Pound’s first encounter with Gaudier-Brzeska gives a clue as to why Pound was attracted to him as a person as well as an artist. Pound and a friend were standing in front of one of Gaudier-Brzeska’s works at a public exhibition. Pound was admiring the work but stumbling over the pronunciation of its creator’s name when a young man, looking “like a well-made young wolf or some soft-moving, bright-eyed wild thing,” appeared out from behind a pedestal and, “speaking with the gentlest fury in the world,” pronounced the name, identified himself as the sculptor, and then “disappeared like a Greek god in a vision.”
Gaudier-Brzeska combined many of the qualities Pound sought in both art and life: energy, daring, passion, intelligence, and precision. Those who knew him testify in the memoir that Gaudier-Brzeska was the most fully alive person they had ever met, symbolized for many by the amazing intensity of his piercing eyes. So poor that he could not afford to buy stone to sculpt, he nevertheless celebrated the life he had and desired no other.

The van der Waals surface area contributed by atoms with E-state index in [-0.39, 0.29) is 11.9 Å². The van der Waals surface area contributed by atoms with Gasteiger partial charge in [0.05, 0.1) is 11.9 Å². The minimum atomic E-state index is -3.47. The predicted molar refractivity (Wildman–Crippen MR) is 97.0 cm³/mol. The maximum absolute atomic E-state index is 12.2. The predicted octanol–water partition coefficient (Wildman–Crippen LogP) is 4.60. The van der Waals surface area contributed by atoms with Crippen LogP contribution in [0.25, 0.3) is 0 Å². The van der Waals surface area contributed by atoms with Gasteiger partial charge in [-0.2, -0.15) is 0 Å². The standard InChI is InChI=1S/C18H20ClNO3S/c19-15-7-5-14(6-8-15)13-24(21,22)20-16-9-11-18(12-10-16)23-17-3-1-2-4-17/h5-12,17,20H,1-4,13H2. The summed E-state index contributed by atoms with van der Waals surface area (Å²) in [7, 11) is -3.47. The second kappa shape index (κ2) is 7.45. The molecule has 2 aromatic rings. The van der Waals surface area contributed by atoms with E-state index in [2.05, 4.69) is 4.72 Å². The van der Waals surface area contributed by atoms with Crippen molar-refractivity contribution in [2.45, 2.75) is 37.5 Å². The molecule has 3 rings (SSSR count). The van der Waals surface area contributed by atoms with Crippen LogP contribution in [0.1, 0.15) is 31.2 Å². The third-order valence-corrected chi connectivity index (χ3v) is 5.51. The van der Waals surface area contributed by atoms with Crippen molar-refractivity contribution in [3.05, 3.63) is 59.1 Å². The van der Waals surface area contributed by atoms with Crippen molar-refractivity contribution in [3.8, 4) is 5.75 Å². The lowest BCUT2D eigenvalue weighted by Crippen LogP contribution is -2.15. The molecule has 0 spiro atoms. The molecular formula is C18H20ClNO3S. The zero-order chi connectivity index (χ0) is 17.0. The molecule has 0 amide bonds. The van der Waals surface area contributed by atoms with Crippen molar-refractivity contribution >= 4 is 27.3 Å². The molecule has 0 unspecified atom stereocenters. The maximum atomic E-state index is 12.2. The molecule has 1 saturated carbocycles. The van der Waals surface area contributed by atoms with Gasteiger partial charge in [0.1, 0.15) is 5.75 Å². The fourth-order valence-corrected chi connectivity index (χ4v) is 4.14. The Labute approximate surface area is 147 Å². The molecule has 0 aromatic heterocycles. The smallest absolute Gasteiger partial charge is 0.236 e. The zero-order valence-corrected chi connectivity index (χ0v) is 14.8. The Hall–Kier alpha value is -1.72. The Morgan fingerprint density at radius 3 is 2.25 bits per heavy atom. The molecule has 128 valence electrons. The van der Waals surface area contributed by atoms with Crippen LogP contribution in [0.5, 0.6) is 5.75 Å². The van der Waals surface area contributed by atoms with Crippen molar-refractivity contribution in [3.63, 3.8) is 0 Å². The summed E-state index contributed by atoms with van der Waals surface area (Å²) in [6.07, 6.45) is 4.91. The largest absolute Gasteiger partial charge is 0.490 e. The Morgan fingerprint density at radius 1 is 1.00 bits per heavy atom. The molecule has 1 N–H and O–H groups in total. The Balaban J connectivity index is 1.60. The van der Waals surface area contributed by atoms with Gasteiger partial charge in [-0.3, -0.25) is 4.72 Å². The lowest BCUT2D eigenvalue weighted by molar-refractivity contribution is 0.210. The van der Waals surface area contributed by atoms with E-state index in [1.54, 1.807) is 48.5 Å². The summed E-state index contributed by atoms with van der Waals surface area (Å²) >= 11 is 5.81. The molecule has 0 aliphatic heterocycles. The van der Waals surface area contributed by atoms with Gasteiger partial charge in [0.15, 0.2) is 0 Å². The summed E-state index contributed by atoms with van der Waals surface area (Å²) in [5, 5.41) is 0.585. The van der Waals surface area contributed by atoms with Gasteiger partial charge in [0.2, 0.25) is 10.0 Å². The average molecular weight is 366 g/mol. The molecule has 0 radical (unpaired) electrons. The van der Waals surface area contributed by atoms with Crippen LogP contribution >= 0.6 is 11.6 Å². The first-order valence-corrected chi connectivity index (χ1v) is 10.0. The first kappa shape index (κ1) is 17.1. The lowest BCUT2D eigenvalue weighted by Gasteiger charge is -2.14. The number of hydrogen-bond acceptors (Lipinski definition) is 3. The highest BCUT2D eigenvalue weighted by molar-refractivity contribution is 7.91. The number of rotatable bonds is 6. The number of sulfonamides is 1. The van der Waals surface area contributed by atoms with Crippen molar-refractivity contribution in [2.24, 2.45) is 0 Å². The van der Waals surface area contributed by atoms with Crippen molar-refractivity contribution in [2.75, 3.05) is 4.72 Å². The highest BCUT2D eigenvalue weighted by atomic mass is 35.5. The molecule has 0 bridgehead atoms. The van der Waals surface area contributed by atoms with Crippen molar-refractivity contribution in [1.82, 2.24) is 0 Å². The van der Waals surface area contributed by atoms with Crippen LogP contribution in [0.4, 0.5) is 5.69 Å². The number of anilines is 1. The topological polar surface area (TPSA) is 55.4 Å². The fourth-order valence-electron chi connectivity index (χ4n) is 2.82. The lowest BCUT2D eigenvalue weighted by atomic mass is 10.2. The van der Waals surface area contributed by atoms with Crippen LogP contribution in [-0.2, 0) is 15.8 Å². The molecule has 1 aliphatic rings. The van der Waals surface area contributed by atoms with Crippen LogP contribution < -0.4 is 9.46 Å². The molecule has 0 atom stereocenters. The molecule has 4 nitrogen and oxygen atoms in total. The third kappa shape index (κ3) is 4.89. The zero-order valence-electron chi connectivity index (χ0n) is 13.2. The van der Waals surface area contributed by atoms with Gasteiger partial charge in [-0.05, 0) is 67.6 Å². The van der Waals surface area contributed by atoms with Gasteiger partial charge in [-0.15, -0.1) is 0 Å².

Gaudier-Brzeska’s genius was that he was able to infuse his personal qualities into his art. Energy, precision, intellect, and experimentation with form were qualities Pound was trying to get into his own poetry at the time, and they excited him when he found it in the work of others. In Gaudier-Brzeska he found a young artist of limitless promise.
Gaudier-Brzeska, just past...
(The entire section is 1306 words.)
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